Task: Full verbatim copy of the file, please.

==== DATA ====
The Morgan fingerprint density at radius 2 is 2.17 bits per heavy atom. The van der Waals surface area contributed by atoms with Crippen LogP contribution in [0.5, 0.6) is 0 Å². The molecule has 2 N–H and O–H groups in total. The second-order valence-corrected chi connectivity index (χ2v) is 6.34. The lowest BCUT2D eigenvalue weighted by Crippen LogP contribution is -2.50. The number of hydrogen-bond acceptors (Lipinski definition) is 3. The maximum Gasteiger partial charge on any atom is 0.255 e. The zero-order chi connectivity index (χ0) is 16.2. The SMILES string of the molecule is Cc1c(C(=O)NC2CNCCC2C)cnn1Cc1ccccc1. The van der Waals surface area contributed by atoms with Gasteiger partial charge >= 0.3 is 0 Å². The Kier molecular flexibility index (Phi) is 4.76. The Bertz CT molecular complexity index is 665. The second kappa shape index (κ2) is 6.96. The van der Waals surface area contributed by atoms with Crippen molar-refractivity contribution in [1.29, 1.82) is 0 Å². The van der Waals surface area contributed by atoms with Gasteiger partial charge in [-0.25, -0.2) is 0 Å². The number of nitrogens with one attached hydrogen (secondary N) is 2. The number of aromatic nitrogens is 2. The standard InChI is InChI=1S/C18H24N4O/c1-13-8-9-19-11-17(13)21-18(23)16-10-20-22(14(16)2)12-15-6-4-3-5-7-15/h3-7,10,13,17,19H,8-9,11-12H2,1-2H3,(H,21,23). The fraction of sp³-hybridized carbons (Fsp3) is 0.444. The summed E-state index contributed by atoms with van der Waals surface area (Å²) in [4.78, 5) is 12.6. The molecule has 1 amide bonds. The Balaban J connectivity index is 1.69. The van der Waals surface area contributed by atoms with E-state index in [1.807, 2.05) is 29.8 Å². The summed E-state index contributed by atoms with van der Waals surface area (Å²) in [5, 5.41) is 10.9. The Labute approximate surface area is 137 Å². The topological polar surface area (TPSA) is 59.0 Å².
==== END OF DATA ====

The Morgan fingerprint density at radius 2 is 2.17 bits per heavy atom. The van der Waals surface area contributed by atoms with Crippen LogP contribution in [0.5, 0.6) is 0 Å². The molecule has 2 N–H and O–H groups in total. The second-order valence-corrected chi connectivity index (χ2v) is 6.34. The lowest BCUT2D eigenvalue weighted by Crippen LogP contribution is -2.50. The number of hydrogen-bond acceptors (Lipinski definition) is 3. The maximum Gasteiger partial charge on any atom is 0.255 e. The zero-order chi connectivity index (χ0) is 16.2. The SMILES string of the molecule is Cc1c(C(=O)NC2CNCCC2C)cnn1Cc1ccccc1. The van der Waals surface area contributed by atoms with Gasteiger partial charge >= 0.3 is 0 Å². The Kier molecular flexibility index (Phi) is 4.76. The Bertz CT molecular complexity index is 665. The second kappa shape index (κ2) is 6.96. The van der Waals surface area contributed by atoms with Crippen molar-refractivity contribution in [1.29, 1.82) is 0 Å². The van der Waals surface area contributed by atoms with Gasteiger partial charge in [-0.25, -0.2) is 0 Å². The number of nitrogens with one attached hydrogen (secondary N) is 2. The number of aromatic nitrogens is 2. The standard InChI is InChI=1S/C18H24N4O/c1-13-8-9-19-11-17(13)21-18(23)16-10-20-22(14(16)2)12-15-6-4-3-5-7-15/h3-7,10,13,17,19H,8-9,11-12H2,1-2H3,(H,21,23). The fraction of sp³-hybridized carbons (Fsp3) is 0.444. The summed E-state index contributed by atoms with van der Waals surface area (Å²) in [4.78, 5) is 12.6. The molecule has 1 amide bonds. The Balaban J connectivity index is 1.69. The van der Waals surface area contributed by atoms with E-state index in [1.807, 2.05) is 29.8 Å². The summed E-state index contributed by atoms with van der Waals surface area (Å²) in [5, 5.41) is 10.9. The Labute approximate surface area is 137 Å². The topological polar surface area (TPSA) is 59.0 Å².